National Press Club

MGM chief touts National Harbor casino as boon to regional economy

December 5, 2016 | By Julia Haskins | juliaannehaskins@gmail.com

MGM Resorts International chairman and chief executive James Murren told a Dec. 2 National Press Club luncheon audience that the firm's new National Harbor casino will boost regional economic growth.

MGM Resorts International chairman and chief executive James Murren told a Dec. 2 National Press Club luncheon audience that the firm's new National Harbor casino will boost regional economic growth.

Photo/Image: Noel St. John

MGM Resorts International chairman and chief executive James Murren said Friday that the company's new hotel and casino opening Dec. 8 at National Harbor in Maryland is about more than gambling and promised it would be a boon to the regional economy.

The $1.4 billion MGM National Harbor resort will offer a range of retail, dining and entertainment experiences, which Murren said reflects MGM’s growth from a holding company associated with the gaming industry.

“Calling MGM a gaming company is a little like calling Verizon a telephone company,” Murren said at a National Press Club luncheon. “That myopic view misses the bigger story, mainly the ability of successful companies to evolve, to redefine their markets.”

MGM National Harbor, Murren said, will attract visitors from around the world seeking high-class entertainment, from sporting events to theatrical performances. The “entertainment hub” will keep both international and domestic visitors in the region longer, further bolstering the local economy.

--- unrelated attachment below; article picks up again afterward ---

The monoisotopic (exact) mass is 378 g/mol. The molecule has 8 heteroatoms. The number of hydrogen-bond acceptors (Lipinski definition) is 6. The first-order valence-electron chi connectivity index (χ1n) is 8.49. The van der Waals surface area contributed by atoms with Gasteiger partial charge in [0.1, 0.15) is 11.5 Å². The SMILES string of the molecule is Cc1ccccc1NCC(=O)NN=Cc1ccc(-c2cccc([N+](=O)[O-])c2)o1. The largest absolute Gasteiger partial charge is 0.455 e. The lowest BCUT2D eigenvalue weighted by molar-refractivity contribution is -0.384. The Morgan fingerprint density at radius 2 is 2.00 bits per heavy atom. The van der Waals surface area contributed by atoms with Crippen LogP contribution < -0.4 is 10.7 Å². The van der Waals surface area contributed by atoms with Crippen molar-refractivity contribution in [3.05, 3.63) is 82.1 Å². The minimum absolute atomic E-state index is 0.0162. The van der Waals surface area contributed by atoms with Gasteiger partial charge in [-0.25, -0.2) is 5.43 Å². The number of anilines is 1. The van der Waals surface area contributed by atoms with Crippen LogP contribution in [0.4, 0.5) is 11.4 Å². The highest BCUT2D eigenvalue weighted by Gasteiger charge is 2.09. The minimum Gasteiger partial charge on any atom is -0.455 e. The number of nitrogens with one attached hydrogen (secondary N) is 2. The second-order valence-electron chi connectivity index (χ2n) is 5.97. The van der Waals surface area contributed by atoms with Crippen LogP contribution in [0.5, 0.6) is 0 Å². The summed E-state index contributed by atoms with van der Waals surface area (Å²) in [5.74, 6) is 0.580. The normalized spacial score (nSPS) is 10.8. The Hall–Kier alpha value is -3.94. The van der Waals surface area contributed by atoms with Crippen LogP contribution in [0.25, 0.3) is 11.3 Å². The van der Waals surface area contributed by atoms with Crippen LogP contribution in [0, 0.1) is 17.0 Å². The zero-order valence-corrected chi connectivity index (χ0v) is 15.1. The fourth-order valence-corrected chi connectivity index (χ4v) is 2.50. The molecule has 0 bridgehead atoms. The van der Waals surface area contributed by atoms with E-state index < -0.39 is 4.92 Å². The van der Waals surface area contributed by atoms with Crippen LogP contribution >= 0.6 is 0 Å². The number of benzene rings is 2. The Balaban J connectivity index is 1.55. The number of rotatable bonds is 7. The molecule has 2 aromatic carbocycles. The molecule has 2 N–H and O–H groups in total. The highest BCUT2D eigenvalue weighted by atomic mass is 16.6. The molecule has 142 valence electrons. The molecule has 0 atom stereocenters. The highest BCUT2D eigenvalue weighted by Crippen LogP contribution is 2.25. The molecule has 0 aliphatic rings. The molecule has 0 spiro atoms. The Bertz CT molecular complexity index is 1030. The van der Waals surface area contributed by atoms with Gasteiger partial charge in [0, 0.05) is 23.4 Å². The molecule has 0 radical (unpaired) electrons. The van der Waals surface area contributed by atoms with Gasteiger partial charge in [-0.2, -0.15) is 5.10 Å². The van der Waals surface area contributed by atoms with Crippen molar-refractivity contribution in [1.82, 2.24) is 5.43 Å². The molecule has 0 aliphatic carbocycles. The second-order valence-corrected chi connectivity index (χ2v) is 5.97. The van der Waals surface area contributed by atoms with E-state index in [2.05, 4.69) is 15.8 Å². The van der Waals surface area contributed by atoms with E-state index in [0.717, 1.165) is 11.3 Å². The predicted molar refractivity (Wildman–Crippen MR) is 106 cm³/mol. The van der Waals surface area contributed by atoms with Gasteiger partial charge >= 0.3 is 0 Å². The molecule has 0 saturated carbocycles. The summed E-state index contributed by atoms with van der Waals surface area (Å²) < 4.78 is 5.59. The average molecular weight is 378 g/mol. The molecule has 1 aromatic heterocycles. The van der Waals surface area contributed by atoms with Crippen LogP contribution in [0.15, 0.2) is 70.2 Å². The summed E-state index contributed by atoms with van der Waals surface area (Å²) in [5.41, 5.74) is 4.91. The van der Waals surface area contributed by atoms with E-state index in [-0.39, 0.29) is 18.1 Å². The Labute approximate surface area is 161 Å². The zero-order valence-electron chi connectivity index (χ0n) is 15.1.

“We feel strongly that if we simply just increase gaming revenue in the state of Maryland, we’ve failed,” Murren said. “What we’re really trying to do is drive economic activity to the region. I do believe that a lot of folks around the country are going to take a peek at National Harbor and say, ‘Oh, I’d like to have that in my town.'”

The integrated resort and casino will also create thousands of jobs for local residents, Murren said. About 47% of employees will be residents of Prince George’s County, with more expected over time. Murren said workers will benefit from long-term employment opportunities that will help them achieve financial security.

“The investments that we can make provide the platform for the communities and the people that work with us and for us,” Murren said.

Minorities will also make up more than 80% of the workers at MGM National Harbor.

Diversity is valued highly at MGM, Murren said, and the National Harbor property, with its “uniquely Maryland” flavor, will honor the contributions of African-Americans in Prince George’s County.

“We knew this important site needed to have the most important level of care,” he said. “We knew art needed to be a part of this...to celebrate the rich heritage of the region and the African-American community and African-American artists.”

Murren said he is open to competition from other properties, including those owned by President-elect Donald Trump, a major figure in the resort and entertainment industry.

“We are pro-competition in any legal, regulated, transparent way,” Murren said.

While Trump’s hotel in the Washington, D.C., is not far from MGM National Harbor, Murren said the two entities are quite different, noting that the new MGM property offers more than lodging alone.

A Republican, Murren said he endorsed Democratic presidential nominee Hillary Clinton, whom he called “the better candidate.” He said he was “extremely impressed” meeting Clinton when she was Secretary of State, and lauded her support for the Travel Promotion Act.

Murren has met Trump several times but said he has no personal relationship with him. He welcomed the president-elect to visit MGM National Harbor when it opens.

While he did not support Trump in his presidential run, Murren said he “can’t wait to work with the president-elect and Congress about issues that I think are very important to me and my company.”

One issue Murren hopes to address with the administration is improving regulation in the gaming industry.